Maybe I was a bit harsh with Peter Windsor just now, but to be honest today’s a bit of a bad day for me.
Reason is I had a long meeting yesterday with Gerard Lopez, my money friend from Luxembourg. (Sounds a bit redundant, doesn’t it? -ed.) Gerard had been going through the figures again on our Saab offer, and the picture wasn’t good. “They’re winding it down as we speak, Bernie,” he said. “Every day it’s starting to look more like throwing good money after bad.”
It’s a shame. Such a nice brand. Saabs always make me realise there’s motor oil in my veins instead of blood. On the other hand, Gerard’s right. In the end it always comes down to the cold hard numbers. There’s no room for sentimentality. And even if there were, sentimental I am not. Ever tried keeping a bunch of ruthless car manufacturers, arrogant team bosses, penny-pinching circuit owners and hormone-ridden race drivers together for a couple of decades, shaping up the greatest sports spectacle on Earth? No? I don’t think so. Well, I assure you, soft heartedness gets you nowhere in the dog eat dog world of motor sports.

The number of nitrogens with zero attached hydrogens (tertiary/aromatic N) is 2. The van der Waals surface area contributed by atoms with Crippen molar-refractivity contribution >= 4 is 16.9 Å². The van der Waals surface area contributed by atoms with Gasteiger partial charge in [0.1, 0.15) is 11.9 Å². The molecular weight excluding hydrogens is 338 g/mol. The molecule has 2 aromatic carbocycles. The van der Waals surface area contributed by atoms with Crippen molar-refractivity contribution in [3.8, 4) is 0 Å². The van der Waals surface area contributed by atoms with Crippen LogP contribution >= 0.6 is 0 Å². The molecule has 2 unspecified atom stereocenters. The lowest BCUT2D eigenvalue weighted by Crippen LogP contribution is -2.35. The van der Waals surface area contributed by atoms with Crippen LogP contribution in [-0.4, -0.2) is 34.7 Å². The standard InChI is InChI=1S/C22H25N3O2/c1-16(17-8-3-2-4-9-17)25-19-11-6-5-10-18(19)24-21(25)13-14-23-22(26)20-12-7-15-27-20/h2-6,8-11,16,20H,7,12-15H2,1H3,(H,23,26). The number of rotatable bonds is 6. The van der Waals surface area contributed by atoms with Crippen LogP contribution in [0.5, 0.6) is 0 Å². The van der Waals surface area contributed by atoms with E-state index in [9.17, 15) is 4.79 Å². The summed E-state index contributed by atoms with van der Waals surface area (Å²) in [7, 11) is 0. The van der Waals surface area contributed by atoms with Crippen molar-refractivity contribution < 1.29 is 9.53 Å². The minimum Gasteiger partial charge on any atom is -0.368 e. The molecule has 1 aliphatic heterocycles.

So we had to withdraw the bid. And if that isn’t bad enough, that prat Victor Muller immediately starts sending messages out to Reuters and everyone else who doesn’t want to hear that Spyker is the only bidder left, and don’t you know it. Doesn’t matter that he doesn’t stand a shadow of a chance. Ed Whitacre loathes him too. They call him the Lying Dutchman. Muller’s been peppering everybody in Detroit, Ed included, with text messages and Powerpoint emails full of the most ludicrous projections. Not to mention lying through his teeth that his Russian financier crook wouldn’t be the one putting up all the money. Ed sent him a single Powerpoint slide back (see below) and the cheesehead still wouldn’t get the message.
Too bad for Saab, all this. A marque like that deserves better. But life goes on.